Apart from the well known fully annotated protein-coding transcripts, non-coding RNAs are being vigorously researched for physiological and pathological implications, especially miRNAs. To identify signaling networks relevant for neural development, we performed whole transcriptome RNA-sequencing of coding and non-coding RNAs at distinct stages of neuronal differentiation of human embryonic stem (HUES) cells. Systematic analysis of RNA-Seq data on miRNA expression (in collaboration with A. Hatzigeorgiou, DIANA-Lab at HPI) is implemented to reveal novel miRNAs involved in neurogenesis and identify the underlying mechanisms using gain- and loss-of-function approaches.

Members involved

Prodromidou, G. Kouroupi, E. Taoufik, M. Gaitanou, R. Matsas (PI)

Relevant publication

  • Prodromidou K, Vlachos IS, Gaitanou M, Kouroupi G, Hatzigeorgiou AG, Matsas R. MicroRNA-934 is a novel primate-specific small non-coding RNA with neurogenic function during early development. Elife. 2020 May 27;9:e50561. doi: 10.7554/eLife.50561. Online ahead of print.

Col. Dr Regis Grailhe

High Content screening analysis for the identification of kinase inhibitors that enhance differentiation to dopaminergic neurons in an iPSC-based model of Parkinson’s disease

The purpose of this study is to identify small molecules that selectively enhance the survival and/or differentiation of dopaminergic neurons as a new therapeutic strategy. Since kinases are attractive targets for the treatment of various diseases, including degenerative diseases of the brain, we chose to test a library of kinase inhibitors, in collaboration with Dr. Regis Grailhe at the Technology Resource Center of the Institute Pasteur in Korea, on iPSC-derived neurons from p.A53T patients and healthy donors. Several hits were obtained and are being validated.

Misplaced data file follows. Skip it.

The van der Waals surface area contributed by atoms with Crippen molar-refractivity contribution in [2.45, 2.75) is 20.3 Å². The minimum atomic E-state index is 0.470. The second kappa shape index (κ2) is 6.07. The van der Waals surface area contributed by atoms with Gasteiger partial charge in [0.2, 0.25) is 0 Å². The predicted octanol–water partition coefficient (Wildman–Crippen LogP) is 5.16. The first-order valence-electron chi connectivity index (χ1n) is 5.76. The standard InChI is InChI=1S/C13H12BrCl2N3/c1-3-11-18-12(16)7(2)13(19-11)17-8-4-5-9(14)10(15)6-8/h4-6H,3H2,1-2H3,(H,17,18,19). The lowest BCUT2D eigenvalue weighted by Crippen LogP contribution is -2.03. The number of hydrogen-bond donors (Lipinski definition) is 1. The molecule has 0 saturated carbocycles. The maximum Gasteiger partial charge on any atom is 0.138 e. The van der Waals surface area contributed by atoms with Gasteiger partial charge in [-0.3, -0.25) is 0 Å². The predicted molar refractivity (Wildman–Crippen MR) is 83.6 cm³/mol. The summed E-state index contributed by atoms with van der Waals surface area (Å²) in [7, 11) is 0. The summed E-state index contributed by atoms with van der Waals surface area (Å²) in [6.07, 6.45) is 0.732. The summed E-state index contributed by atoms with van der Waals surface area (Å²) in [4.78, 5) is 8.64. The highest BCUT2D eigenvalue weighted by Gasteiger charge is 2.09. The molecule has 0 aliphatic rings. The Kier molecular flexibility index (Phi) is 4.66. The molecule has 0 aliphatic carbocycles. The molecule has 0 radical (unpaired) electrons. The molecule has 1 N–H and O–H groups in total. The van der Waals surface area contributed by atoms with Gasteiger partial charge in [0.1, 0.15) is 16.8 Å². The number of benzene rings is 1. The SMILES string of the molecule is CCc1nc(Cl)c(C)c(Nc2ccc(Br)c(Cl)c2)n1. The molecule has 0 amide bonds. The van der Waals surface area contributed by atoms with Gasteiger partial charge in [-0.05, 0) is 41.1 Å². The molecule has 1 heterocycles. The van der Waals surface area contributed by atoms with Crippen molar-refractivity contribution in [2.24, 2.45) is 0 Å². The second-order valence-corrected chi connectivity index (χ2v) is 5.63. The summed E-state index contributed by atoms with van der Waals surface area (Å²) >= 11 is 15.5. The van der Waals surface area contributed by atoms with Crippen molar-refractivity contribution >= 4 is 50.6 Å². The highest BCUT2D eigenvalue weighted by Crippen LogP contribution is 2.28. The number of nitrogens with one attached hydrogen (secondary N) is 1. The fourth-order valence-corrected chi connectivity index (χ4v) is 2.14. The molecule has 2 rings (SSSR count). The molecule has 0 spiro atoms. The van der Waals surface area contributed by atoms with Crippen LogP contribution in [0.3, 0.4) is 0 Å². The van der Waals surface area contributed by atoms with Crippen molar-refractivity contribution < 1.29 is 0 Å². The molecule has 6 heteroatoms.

Members involved

Antoniou (PhD), E. Taoufik, G. Kouroupi, R. Matsas (PI)

In vivo modeling of p.A53T-aSyn pathology

The goal of this project is to study the properties of p.A53T iPSC-derived neural precursors in vivo after transplantation in a hemi-parkinsonian mouse model generated by stereotactic injection of 6-hydroxy-dopamine (6-OHDA) in the striatum of immunosupressed NOD-SCID mice. Ongoing analysis aims to determine the survival, differentiation and integration of transplanted cells in the host brain, using immunohistochemistry, confocal microscopy & image analysis and behavioural assessment.

Members involved

Zygogianni (PhD), E. Taoufik, G. Kouroupi, M.Kalomoiri, R. Matsas (PI)

Relevant publication

  • Zygogianni O, Kouroupi G, Taoufik E, Matsas R. Engraftable Induced Pluripotent Stem Cell-Derived Neural Precursors for Brain Repair. Methods Mol Biol. 2020;2155:23-39. doi: 10.1007/978-1-0716-0655-1_3.
  • Zygogianni O, Antoniou A, Kalomoiri M, Kouroupi G, Taoufik E, Matsas R. In vivo phenotyping of familial Parkinson’s disease with human induced pluripotent stem cells: a proof-of-concept study. Neurochem Res. 2019 Apr 15. doi: 10.1007/s11064-019-02781-w.